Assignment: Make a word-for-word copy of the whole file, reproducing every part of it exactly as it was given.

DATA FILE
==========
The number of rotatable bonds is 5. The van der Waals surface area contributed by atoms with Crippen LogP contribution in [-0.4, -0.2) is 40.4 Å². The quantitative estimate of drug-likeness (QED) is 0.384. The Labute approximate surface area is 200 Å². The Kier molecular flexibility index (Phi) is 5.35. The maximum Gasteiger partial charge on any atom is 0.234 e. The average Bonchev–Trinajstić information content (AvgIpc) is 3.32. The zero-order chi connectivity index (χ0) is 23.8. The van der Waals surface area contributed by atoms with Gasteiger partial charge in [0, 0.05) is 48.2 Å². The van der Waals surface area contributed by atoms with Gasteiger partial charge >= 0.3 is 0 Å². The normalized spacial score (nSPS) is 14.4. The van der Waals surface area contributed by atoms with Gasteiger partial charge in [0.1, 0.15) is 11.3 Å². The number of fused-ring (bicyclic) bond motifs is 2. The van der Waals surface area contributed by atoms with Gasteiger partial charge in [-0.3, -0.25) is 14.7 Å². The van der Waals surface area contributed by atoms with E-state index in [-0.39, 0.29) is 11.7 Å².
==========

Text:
The number of rotatable bonds is 5. The van der Waals surface area contributed by atoms with Crippen LogP contribution in [-0.4, -0.2) is 40.4 Å². The quantitative estimate of drug-likeness (QED) is 0.384. The Labute approximate surface area is 200 Å². The Kier molecular flexibility index (Phi) is 5.35. The maximum Gasteiger partial charge on any atom is 0.234 e. The average Bonchev–Trinajstić information content (AvgIpc) is 3.32. The zero-order chi connectivity index (χ0) is 23.8. The van der Waals surface area contributed by atoms with Gasteiger partial charge in [0, 0.05) is 48.2 Å². The van der Waals surface area contributed by atoms with Gasteiger partial charge >= 0.3 is 0 Å². The normalized spacial score (nSPS) is 14.4. The van der Waals surface area contributed by atoms with Gasteiger partial charge in [0.1, 0.15) is 11.3 Å². The number of fused-ring (bicyclic) bond motifs is 2. The van der Waals surface area contributed by atoms with Gasteiger partial charge in [-0.3, -0.25) is 14.7 Å². The van der Waals surface area contributed by atoms with E-state index in [-0.39, 0.29) is 11.7 Å².